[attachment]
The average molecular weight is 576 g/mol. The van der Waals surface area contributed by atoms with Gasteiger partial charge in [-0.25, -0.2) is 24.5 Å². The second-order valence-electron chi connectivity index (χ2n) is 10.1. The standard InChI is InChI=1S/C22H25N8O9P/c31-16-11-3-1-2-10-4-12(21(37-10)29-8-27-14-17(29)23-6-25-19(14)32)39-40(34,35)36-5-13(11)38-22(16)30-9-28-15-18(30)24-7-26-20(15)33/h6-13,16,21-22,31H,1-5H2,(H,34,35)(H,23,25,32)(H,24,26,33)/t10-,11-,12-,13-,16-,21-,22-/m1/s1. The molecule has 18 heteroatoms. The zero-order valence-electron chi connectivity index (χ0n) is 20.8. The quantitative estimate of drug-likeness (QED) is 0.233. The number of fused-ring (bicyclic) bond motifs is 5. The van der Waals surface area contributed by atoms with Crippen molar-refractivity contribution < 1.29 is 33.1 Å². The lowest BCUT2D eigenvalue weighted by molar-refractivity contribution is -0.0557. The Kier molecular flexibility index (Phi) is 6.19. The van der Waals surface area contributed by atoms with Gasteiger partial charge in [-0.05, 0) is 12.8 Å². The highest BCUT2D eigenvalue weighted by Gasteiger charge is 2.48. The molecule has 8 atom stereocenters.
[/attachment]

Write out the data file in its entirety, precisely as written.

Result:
The average molecular weight is 576 g/mol. The van der Waals surface area contributed by atoms with Gasteiger partial charge in [-0.25, -0.2) is 24.5 Å². The second-order valence-electron chi connectivity index (χ2n) is 10.1. The standard InChI is InChI=1S/C22H25N8O9P/c31-16-11-3-1-2-10-4-12(21(37-10)29-8-27-14-17(29)23-6-25-19(14)32)39-40(34,35)36-5-13(11)38-22(16)30-9-28-15-18(30)24-7-26-20(15)33/h6-13,16,21-22,31H,1-5H2,(H,34,35)(H,23,25,32)(H,24,26,33)/t10-,11-,12-,13-,16-,21-,22-/m1/s1. The molecule has 18 heteroatoms. The zero-order valence-electron chi connectivity index (χ0n) is 20.8. The quantitative estimate of drug-likeness (QED) is 0.233. The number of fused-ring (bicyclic) bond motifs is 5. The van der Waals surface area contributed by atoms with Crippen molar-refractivity contribution < 1.29 is 33.1 Å². The lowest BCUT2D eigenvalue weighted by molar-refractivity contribution is -0.0557. The Kier molecular flexibility index (Phi) is 6.19. The van der Waals surface area contributed by atoms with Gasteiger partial charge in [-0.05, 0) is 12.8 Å². The highest BCUT2D eigenvalue weighted by Gasteiger charge is 2.48. The molecule has 8 atom stereocenters.